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...if Kodak derives it's ROMM ICC from that space, it can't be that outdated....[a href=\"index.php?act=findpost&pid=64501\"][{POST_SNAPBACK}][/a]

Kodak derived ROMM (now ProPhoto RGB) from CIE LAB 1976, which was built to reduce the severe non-linearity of CIE XYZ (1931), so the relationship is pretty distant. (ROMM stood for Reference Output Medium Metric—ROMM RGB was designed to translate into and out of Lab with as little quantization error as possible, using an idealized print medium with a dMax of 2.8 as the reference.)

XYZ is still useful for many things (it serves as the Profile Connection Space for all matrix ICC profiles), but using it as a working space for editing is, putting it gently, idiosyncratic, since changing the numbers by the same increment will produce wildly different degrees of visual change depending where in the space those numbers are located. That's the problem Lab was designed to address....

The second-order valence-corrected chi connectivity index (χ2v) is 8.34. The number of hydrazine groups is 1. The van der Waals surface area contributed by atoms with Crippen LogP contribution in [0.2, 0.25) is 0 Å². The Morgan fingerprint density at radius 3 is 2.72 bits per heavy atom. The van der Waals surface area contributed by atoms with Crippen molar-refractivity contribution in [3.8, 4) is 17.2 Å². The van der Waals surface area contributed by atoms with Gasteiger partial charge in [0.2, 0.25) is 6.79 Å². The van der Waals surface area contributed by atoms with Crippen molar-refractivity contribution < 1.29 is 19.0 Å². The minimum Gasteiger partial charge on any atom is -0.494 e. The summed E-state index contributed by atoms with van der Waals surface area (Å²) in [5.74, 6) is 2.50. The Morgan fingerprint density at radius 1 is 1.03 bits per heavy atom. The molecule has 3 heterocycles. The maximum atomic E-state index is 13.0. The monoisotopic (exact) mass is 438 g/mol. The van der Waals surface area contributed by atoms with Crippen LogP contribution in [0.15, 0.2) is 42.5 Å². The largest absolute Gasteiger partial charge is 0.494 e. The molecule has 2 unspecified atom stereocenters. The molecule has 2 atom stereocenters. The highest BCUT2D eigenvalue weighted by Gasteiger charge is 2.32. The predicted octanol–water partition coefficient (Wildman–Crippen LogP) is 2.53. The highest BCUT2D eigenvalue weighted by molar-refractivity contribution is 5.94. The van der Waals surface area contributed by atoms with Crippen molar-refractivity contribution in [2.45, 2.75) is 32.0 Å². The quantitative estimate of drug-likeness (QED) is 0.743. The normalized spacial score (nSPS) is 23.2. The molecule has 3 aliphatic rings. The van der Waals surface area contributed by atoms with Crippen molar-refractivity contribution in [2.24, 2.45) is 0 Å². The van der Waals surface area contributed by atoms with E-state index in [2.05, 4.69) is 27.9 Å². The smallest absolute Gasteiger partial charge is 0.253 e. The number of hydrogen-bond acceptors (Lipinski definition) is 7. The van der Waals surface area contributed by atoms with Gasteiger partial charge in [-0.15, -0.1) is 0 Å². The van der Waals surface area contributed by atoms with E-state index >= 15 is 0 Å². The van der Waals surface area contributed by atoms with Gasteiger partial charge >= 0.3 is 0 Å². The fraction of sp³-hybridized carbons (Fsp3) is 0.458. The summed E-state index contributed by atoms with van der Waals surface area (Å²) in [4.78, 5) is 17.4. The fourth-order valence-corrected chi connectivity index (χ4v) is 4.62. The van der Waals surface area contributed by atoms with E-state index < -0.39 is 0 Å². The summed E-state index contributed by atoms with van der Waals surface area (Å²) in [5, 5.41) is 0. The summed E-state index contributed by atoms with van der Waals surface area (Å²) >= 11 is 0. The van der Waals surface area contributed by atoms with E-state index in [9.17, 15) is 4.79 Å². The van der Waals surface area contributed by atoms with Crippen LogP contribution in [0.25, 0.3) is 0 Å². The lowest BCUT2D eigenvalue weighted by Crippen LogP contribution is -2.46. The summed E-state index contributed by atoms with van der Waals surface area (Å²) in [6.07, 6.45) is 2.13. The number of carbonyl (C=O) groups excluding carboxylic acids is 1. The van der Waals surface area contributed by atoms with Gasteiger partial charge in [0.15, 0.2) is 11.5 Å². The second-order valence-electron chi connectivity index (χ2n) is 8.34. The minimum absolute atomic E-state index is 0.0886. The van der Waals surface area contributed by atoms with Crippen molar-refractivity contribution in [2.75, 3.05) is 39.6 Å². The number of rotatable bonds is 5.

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Schewe
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« Reply #14 on: May 04, 2006, 05:06:26 PM »
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my calibration with Spyder is not done for 2.2 gamma but for 1.0. And to make things worse, I use CIE 1931 D65 G1.00 working space.
[a href=\"index.php?act=findpost&pid=64462\"][{POST_SNAPBACK}][/a]

You don't know that Timo fellow do you. . .the one that claims that gamma 1.0 is better than 2.2?

::ducking::

:~)
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bruce fraser